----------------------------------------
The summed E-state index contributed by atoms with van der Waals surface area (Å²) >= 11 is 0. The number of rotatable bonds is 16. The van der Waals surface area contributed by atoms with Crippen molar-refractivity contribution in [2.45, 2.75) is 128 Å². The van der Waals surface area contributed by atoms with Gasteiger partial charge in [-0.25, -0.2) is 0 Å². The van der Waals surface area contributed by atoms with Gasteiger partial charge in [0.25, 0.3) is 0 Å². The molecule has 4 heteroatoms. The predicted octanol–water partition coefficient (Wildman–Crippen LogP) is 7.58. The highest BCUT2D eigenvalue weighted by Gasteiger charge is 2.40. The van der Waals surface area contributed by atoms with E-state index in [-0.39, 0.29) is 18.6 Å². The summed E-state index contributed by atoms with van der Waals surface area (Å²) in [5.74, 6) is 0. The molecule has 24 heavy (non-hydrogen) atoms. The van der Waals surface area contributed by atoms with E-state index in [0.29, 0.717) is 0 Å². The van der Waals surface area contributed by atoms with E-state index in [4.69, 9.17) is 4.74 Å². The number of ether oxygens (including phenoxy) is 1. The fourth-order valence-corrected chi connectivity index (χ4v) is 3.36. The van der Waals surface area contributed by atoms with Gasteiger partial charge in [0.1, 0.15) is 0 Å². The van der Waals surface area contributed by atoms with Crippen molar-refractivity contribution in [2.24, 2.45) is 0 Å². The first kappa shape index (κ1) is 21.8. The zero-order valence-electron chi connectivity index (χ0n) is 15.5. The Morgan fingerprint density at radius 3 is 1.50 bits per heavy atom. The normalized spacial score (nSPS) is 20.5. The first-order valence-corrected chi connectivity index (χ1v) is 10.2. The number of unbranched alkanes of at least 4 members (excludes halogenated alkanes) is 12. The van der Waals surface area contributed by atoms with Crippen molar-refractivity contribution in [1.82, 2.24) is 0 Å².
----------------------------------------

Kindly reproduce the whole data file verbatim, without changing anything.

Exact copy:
The summed E-state index contributed by atoms with van der Waals surface area (Å²) >= 11 is 0. The number of rotatable bonds is 16. The van der Waals surface area contributed by atoms with Crippen molar-refractivity contribution in [2.45, 2.75) is 128 Å². The van der Waals surface area contributed by atoms with Gasteiger partial charge in [-0.25, -0.2) is 0 Å². The van der Waals surface area contributed by atoms with Gasteiger partial charge in [0.25, 0.3) is 0 Å². The molecule has 4 heteroatoms. The predicted octanol–water partition coefficient (Wildman–Crippen LogP) is 7.58. The highest BCUT2D eigenvalue weighted by Gasteiger charge is 2.40. The van der Waals surface area contributed by atoms with E-state index in [-0.39, 0.29) is 18.6 Å². The summed E-state index contributed by atoms with van der Waals surface area (Å²) in [5.74, 6) is 0. The molecule has 24 heavy (non-hydrogen) atoms. The van der Waals surface area contributed by atoms with E-state index in [0.29, 0.717) is 0 Å². The van der Waals surface area contributed by atoms with E-state index in [4.69, 9.17) is 4.74 Å². The number of ether oxygens (including phenoxy) is 1. The fourth-order valence-corrected chi connectivity index (χ4v) is 3.36. The van der Waals surface area contributed by atoms with Gasteiger partial charge in [0.1, 0.15) is 0 Å². The van der Waals surface area contributed by atoms with Crippen molar-refractivity contribution in [2.24, 2.45) is 0 Å². The first kappa shape index (κ1) is 21.8. The zero-order valence-electron chi connectivity index (χ0n) is 15.5. The Morgan fingerprint density at radius 3 is 1.50 bits per heavy atom. The normalized spacial score (nSPS) is 20.5. The first-order valence-corrected chi connectivity index (χ1v) is 10.2. The number of unbranched alkanes of at least 4 members (excludes halogenated alkanes) is 12. The van der Waals surface area contributed by atoms with Crippen molar-refractivity contribution in [1.82, 2.24) is 0 Å².